How long is the gestation period in dogs?
Most female dogs who have not been spayed go into heat every six months or so, although this can vary from breed to breed. The heat cycle tends to last between 18 and 21 days. Once your dog is pregnant, the gestation period begins. The normal length of the dog gestation period is typically between 63 and 70 days. If your dog is showing no signs of whelping (giving birth) 63 days after her last mating, it is worth contacting your vet for an ultrasound scan where he/she can check the puppies still have a heartbeat and all is well.
How long do dogs take to give birth?
There are 3 stages of labour in dogs — the start of contractions, delivery of puppies and delivery of the placenta. Labour can last for many hours but it often varies between breeds. Dogs with slim heads such as collies and Dobermans may deliver all of their puppies within two to three hours. But brachycephalic breeds, such as bulldogs and pugs, tend to have more difficult deliveries and sometimes will produce one or two puppies relatively quickly and then rest for a while before labour starts again.
Signs of a dog going into labour
Some dogs may be restless prior to going into labour. Others will stop showing an interest in food, although this isn’t always the case. These behaviours are often followed by repeated licking of the vulva. As birthing time approaches, your dog will begin to endure stronger and more frequent abdominal contractions. Your dog’s waters should then break. If her contractions continue for two hours without any signs of a watery discharge or puppies, call your vet.
Preparing for whelping
There are various things you can do to prepare for your dog for giving birth. Most importantly, make sure you have your vet’s number ready just in case there are complications. It’s also helpful if you have a suitable whelping box (enclosed area with comfortable bedding), a supply of newspaper to line it with during delivery, and clean towels and paper towels on-hand to help with the clean-up. Other supplies you might need are sterilised scissors to cut the umbilical cord, unwaxed dental floss to tie off the cord, iodine to clean the puppies’ abdomens after the cord is cut, and heating pads or hot water bottles wrapped in towels to keep the puppies warm.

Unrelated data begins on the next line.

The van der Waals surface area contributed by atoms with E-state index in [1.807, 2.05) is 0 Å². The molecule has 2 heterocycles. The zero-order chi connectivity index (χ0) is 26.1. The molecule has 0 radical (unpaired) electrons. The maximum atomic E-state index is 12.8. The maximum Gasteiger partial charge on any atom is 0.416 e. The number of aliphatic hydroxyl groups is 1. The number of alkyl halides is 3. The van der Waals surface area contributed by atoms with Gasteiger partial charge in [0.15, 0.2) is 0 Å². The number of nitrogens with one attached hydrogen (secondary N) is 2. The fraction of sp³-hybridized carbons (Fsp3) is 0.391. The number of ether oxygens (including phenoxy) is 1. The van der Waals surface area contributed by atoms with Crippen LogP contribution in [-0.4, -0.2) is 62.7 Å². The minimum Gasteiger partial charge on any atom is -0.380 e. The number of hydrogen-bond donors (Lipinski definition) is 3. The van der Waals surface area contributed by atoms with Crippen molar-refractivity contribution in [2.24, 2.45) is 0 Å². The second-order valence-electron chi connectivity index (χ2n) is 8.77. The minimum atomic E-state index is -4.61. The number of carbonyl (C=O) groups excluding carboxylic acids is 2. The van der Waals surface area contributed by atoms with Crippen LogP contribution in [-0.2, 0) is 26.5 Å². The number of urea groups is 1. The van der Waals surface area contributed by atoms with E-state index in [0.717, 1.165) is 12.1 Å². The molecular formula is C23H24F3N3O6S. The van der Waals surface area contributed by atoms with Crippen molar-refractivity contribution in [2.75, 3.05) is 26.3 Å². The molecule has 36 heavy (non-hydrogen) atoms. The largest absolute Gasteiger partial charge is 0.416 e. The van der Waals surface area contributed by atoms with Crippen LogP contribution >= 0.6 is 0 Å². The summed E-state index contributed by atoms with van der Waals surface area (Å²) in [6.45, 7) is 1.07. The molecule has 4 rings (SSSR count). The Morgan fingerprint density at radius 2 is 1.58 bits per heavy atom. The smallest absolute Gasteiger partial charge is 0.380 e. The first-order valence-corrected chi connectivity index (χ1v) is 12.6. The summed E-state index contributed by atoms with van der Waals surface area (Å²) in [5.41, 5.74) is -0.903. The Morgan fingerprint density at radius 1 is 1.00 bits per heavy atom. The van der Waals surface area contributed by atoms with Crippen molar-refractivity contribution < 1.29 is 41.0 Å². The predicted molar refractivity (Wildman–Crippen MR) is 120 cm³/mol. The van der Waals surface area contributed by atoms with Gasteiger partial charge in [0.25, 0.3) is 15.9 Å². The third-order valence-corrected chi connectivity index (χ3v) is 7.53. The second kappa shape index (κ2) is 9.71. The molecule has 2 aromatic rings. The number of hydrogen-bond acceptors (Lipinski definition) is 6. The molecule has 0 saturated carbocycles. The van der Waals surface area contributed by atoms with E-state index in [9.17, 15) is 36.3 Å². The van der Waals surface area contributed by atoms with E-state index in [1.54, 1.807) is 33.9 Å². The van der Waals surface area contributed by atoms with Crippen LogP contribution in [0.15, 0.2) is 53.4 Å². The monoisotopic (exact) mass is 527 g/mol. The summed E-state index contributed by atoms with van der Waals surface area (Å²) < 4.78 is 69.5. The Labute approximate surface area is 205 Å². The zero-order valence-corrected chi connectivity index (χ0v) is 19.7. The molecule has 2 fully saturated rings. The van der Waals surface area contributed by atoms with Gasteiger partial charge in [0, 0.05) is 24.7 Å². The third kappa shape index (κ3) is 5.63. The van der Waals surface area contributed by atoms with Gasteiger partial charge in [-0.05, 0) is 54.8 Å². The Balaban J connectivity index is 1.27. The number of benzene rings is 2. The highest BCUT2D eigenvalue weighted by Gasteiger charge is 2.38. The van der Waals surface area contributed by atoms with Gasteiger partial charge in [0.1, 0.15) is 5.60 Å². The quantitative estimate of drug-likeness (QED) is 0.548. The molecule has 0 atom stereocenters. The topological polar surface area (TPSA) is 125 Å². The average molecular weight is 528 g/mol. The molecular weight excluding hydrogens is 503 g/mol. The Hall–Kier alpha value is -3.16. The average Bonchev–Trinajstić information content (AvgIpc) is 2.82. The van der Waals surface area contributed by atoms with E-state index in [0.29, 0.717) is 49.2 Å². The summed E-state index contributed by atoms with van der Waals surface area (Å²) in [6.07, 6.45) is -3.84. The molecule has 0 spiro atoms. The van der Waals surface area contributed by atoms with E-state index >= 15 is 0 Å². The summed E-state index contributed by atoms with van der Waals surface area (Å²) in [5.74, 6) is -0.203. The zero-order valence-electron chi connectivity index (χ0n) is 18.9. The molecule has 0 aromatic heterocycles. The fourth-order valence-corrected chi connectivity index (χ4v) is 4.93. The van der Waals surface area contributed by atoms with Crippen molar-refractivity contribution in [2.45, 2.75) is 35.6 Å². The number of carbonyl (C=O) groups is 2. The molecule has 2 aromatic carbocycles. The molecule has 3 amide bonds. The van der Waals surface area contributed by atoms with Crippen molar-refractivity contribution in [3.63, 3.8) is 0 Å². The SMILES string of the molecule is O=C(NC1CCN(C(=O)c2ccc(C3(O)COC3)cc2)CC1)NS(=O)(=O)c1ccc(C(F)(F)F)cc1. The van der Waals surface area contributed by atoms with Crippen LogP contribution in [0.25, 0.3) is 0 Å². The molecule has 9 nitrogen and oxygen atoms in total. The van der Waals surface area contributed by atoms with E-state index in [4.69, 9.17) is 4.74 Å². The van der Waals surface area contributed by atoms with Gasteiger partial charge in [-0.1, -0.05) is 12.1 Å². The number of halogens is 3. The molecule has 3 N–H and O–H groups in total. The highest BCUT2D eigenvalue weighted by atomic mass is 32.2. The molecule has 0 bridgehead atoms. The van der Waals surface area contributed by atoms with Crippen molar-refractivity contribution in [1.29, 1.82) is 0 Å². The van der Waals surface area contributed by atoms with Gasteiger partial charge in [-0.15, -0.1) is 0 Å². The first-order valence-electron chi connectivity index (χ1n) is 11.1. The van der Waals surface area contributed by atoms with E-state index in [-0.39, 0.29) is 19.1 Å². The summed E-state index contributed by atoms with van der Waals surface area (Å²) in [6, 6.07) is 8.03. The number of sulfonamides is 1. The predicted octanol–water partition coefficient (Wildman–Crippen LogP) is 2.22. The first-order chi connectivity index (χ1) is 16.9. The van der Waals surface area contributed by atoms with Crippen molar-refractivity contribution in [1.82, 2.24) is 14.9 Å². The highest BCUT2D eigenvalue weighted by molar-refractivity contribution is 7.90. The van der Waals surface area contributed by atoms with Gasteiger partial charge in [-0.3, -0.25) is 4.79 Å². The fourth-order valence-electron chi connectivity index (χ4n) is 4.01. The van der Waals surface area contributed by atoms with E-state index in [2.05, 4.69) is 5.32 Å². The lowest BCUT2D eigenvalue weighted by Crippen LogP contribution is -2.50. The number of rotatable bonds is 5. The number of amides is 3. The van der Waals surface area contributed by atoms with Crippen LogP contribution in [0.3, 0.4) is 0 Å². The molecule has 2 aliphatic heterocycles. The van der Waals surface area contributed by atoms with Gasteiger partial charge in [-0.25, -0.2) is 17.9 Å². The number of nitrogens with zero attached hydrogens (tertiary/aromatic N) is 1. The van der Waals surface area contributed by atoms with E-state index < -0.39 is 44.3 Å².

Delivering puppies at home
Make sure you keep both the mum and her newborn puppies under close supervision in case they get into trouble. If you can see a puppy at the vulva and it is not being delivered, take a clean towel and gently take hold of the puppy. Gently pull the puppy at approximately a 45° angle to the ground. Keep a constant pull even when your dog is not straining, as gentle traction will stimulate her to keep straining. If the puppy does not move or if it appears to be painful to your dog, contact your vet urgently.
Sunset Vet offers veterinary services via their Kuta (24hr) and Ubud (8am-10pm) clinics. For further information or to make an appointment call them on 03619348915 (Kuta) or 0361975296 (Ubud), or visit www.sunsetvetbali.com or www.facebook.com/sunsetvetbali or Instagram: sunset_vet_bali